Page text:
Why Anti-Gang Legislation Will Fail

Why Anti-Gang Legislation Will Fail

The passage of anti-gang legislations will not solve the crime in our country. The government needs to search for the root cause of this gang culture that is running havoc in this land. Passage of anti-gang legislations would only make further arrests, crowd the jails and increase the backlog in the court system.

The introduction of DEWD in the post Black Power era (1970) to appease disgruntled blacks in the urban ghettoes is the genesis of this gang culture. DEWD spelt disaster for agriculture. Farm workers in the rural estates abandoned work and migrated to the urban centres to benefit from hand-outs from State. It was no longer work but to report to the job site and stand with a shovel in hand, not engaging in any productive work. It also gave birth to the phenomenon called ghost gangs which evolved into a criminal underworld.

With the coming of the oil boom in 1974 - “money is no problem”-one had expected the termination of such a welfare programme. This was not done and today it is common to hear citizens boasting that they have more than 25 years of service with DEWD/URP.

DEWD/URP did not help its beneficiaries in the long term. In addition to the low wages received, the workers were not exposed to positive work ethics. The sanctity of labour was destroyed in the process as it dawned upon them that “massa day done.”

This culture of idleness migrated to the districts of central and south Trinidad.  Farmers, both small and big, began losing workers to DEWD/URP.  In the course of time citizens moved away from family enterprises to work for the State. Private initiative was pushed aside as the government took control of the public purse.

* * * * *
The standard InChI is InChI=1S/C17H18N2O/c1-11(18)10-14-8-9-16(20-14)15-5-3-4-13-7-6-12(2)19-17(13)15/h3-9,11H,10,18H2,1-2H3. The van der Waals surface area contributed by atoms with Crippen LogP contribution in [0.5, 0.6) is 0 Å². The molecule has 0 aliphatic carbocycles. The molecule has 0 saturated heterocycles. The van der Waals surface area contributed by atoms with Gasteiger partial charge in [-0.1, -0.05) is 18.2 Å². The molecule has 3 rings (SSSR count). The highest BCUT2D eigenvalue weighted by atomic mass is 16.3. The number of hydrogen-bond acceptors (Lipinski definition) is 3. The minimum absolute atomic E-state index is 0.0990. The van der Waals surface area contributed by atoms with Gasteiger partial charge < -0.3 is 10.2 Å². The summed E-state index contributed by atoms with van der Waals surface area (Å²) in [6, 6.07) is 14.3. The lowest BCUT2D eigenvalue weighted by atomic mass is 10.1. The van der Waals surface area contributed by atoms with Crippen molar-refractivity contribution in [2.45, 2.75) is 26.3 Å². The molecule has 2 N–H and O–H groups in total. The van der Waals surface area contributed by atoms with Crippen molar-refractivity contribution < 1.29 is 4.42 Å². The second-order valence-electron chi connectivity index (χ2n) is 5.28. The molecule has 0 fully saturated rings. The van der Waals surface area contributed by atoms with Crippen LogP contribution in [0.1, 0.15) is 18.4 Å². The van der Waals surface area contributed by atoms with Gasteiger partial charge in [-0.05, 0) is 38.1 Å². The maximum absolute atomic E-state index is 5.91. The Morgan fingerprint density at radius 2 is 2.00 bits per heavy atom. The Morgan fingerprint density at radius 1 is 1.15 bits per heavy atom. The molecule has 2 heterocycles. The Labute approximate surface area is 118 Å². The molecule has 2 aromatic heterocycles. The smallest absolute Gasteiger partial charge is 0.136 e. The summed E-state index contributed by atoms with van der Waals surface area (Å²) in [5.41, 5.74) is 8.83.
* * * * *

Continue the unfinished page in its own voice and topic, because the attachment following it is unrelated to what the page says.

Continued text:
A teaching component was never integrated into URP. The appeal to merge a segment of URP with farming never got off. Politicians who benefited from the system were never prepared to change it. That state dependent ghetto culture is so entrenched that interest groups are prepared to disrupt an entire country to safe guard its privileges. This was demonstrated in the violent upheavals by residents of Beetham Gardens a few weeks ago. The travelling public was traumatised by this display of unbridled hooliganism.

Our education system continues to fail to produce graduates with marketable skills.  A skilled population would inculcate a culture of entrepreneurship, thus increasing the number of family- owned small businesses. This would help to wean citizens away from dependence on the State, thus increasing the number of citizens paying taxes.

Citizens have to curb their taste for imported foods and drinks. The government has to develop a negative list to curtail wastage of foreign exchange and to protect local production.   For example, our local cassava and sweet potato could be made into chips. Our fast food outlets consume millions of dollars on imported potato chips. That multi-million dollar expenditure could certainly help to keep our farmers in the fields.

The government needs to stem the tide of repeat offenders in our prisons. Every prisoner must be taught a skill and the necessary training to earn a living. Prison should be a place of work where inmates must consume only what they produce.

Passing legislations would not take us out of this mess. Citizens must be educated to realize that their destination is not with the state but in their hands. Had governments of past taught its citizens to fish the country would not be in the situation it is today.